Wednesday, December 31, 2014

Another Year and Glaciers Are Another Meter Thinner

Global glacial mass balance in the last fifty years, reported to the WGMS and NSIDC. The downward trend in the late 1980s is symptomatic of the increased rate and number of retreating glaciers. (Credit: Robert A. Rohde/ Click to Enlarge.
The world's glaciers act like frozen water towers, storing snowfall in winter before releasing meltwater in the summer.  This water flows downstream to thirsty cities such as La Paz in Bolivia.  Since 1980, the World Glacier Monitoring Service (WGMS) reports every other year on how  a sample of worldwide glaciers are doing.  They report the "annual mass balance", which tells you how much ice the glaciers have gained or lost each year, and the latest values have just been released.

Over the last 2 years, the glaciers measured lost almost a meter of thickness each year, bringing the total since 1980 to over 19 metres. ...

2013/2014 falls into 5th place for loss rate, but it continues the accelerated trend.  Since 2000, ice loss has been about 100% faster than it was between 1980-2000.  This fits with results of a scientific study by Marzeion et al. (2014) that reported that most of the recent glacier loss is due to human-caused global warming. Andy Skuce talks about this study in more detail in his report on a trip to the vanishing Athabasca glacier.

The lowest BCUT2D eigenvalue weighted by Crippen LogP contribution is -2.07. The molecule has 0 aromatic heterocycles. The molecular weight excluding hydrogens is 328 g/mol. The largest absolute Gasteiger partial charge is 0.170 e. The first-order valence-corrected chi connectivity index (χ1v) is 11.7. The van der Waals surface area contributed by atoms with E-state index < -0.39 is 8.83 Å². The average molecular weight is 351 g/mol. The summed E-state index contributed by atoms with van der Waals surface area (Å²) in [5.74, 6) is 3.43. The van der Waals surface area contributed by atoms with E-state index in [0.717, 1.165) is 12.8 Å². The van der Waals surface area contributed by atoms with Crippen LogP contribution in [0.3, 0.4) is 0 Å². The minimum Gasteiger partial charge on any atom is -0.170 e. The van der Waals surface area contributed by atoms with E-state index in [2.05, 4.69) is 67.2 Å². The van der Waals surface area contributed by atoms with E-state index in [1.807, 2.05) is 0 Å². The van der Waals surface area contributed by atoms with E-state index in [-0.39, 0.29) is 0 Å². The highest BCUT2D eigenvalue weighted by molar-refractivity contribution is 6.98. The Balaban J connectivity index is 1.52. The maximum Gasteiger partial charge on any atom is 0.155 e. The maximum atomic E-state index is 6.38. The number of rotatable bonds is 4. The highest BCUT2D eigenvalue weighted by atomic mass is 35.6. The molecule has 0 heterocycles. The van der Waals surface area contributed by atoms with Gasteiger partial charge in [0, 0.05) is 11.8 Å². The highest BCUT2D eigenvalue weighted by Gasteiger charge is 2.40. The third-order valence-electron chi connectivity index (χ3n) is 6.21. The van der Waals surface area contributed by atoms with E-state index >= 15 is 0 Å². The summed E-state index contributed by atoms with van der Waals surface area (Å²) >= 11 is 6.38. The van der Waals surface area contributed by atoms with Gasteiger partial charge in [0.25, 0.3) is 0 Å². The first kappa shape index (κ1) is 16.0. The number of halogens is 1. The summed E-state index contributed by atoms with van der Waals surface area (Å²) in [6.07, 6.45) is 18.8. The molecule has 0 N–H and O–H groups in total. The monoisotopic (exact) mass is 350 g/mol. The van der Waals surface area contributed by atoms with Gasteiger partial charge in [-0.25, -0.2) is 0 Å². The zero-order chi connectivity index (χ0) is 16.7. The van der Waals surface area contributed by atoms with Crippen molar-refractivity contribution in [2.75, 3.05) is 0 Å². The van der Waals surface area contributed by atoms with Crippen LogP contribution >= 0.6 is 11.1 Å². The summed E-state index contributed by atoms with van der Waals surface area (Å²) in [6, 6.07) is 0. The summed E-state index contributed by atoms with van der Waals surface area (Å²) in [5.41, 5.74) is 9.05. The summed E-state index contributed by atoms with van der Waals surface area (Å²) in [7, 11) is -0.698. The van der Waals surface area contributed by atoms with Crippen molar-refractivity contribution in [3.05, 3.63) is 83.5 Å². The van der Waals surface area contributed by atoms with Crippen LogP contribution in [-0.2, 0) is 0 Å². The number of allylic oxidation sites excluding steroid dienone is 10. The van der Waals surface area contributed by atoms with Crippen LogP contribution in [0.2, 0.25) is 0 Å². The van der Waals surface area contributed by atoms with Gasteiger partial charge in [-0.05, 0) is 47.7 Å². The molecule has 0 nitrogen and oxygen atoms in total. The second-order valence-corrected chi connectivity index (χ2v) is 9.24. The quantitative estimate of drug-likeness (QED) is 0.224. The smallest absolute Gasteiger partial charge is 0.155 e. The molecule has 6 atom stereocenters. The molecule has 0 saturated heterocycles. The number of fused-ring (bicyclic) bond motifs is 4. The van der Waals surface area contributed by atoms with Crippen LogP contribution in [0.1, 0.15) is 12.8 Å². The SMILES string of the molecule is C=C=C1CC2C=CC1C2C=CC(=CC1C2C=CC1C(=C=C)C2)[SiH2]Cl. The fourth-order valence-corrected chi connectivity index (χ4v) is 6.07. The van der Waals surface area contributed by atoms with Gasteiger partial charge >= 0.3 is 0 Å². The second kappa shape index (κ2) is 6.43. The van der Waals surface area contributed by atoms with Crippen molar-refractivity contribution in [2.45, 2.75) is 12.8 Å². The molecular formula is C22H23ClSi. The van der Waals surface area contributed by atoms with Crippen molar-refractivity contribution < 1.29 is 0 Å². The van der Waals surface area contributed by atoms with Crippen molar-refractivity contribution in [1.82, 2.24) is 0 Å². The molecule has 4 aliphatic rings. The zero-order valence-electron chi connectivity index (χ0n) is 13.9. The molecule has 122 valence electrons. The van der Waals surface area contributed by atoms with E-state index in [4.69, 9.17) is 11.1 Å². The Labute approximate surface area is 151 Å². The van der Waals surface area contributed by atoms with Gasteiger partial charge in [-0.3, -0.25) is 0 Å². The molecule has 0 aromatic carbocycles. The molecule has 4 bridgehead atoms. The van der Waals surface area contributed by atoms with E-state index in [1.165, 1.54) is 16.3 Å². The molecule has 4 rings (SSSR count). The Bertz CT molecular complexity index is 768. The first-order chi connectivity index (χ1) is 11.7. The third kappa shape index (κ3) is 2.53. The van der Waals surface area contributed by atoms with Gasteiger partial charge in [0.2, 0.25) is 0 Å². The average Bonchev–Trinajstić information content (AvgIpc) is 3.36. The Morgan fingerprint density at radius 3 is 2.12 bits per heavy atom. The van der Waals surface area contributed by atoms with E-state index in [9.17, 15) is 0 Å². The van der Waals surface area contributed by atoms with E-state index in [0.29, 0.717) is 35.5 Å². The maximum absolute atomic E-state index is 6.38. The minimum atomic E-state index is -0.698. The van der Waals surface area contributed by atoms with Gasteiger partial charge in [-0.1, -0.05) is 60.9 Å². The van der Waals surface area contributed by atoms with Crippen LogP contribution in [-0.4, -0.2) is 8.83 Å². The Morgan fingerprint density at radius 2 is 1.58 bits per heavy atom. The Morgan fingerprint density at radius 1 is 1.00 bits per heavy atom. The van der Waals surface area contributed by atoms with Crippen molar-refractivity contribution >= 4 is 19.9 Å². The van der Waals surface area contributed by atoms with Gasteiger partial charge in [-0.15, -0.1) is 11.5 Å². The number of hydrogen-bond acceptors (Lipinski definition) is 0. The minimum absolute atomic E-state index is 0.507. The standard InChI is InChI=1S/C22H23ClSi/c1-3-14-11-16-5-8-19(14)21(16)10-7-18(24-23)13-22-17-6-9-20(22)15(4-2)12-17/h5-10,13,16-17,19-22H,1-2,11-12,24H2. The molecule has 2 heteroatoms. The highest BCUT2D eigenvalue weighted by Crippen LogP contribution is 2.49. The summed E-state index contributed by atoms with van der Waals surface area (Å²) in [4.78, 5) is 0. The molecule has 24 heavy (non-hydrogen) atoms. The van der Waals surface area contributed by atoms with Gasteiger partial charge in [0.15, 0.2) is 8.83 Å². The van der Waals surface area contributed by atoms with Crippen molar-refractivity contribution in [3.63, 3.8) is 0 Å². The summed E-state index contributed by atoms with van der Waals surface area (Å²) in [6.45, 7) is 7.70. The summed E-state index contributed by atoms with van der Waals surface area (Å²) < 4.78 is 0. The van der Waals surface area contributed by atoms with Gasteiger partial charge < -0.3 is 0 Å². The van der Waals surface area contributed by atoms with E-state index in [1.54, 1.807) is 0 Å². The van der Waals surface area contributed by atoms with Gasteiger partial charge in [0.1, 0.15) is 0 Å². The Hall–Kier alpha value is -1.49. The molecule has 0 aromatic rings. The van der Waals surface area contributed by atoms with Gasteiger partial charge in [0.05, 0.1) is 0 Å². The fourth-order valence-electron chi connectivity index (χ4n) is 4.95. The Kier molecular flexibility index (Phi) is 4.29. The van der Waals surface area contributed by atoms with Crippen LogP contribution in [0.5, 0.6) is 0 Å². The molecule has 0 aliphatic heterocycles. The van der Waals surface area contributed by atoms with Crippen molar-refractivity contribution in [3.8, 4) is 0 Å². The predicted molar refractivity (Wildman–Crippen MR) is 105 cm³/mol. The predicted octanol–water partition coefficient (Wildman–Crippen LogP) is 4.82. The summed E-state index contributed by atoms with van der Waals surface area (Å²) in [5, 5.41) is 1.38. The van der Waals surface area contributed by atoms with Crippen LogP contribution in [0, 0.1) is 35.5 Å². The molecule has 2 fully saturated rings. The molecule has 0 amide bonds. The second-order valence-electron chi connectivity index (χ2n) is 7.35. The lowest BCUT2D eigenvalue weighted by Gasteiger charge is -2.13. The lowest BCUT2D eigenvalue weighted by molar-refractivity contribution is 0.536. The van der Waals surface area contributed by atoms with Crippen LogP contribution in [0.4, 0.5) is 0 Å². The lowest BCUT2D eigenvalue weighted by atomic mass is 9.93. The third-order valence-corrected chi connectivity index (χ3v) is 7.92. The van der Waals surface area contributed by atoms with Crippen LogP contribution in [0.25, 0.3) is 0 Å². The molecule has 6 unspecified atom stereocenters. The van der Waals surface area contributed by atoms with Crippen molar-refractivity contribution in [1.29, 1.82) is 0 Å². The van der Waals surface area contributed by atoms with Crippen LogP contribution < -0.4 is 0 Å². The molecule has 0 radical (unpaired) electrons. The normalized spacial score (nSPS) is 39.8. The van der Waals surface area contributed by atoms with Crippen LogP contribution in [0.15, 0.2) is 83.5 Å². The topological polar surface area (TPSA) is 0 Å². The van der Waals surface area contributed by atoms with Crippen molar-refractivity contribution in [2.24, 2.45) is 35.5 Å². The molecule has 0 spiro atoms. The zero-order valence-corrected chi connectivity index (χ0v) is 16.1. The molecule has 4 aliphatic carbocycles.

The WGMS only measure a sample because they use measurements taken by scientists on the ice, and it's slow and expensive to get enough to report on each enormous glacier. To expand these measurements further, we use satellites. Jacob et al. (2012) used the GRACE satellites which "feel" Earth's gravity to calculate that glaciers worldwide lost about 150 billion tonnes of ice each year from 2003-2010.  This meltwater flows into the oceans, and explains part of the sea level rise that's been measured by other satellites.

Read more at Another Year and Glaciers Are Another Meter Thinner

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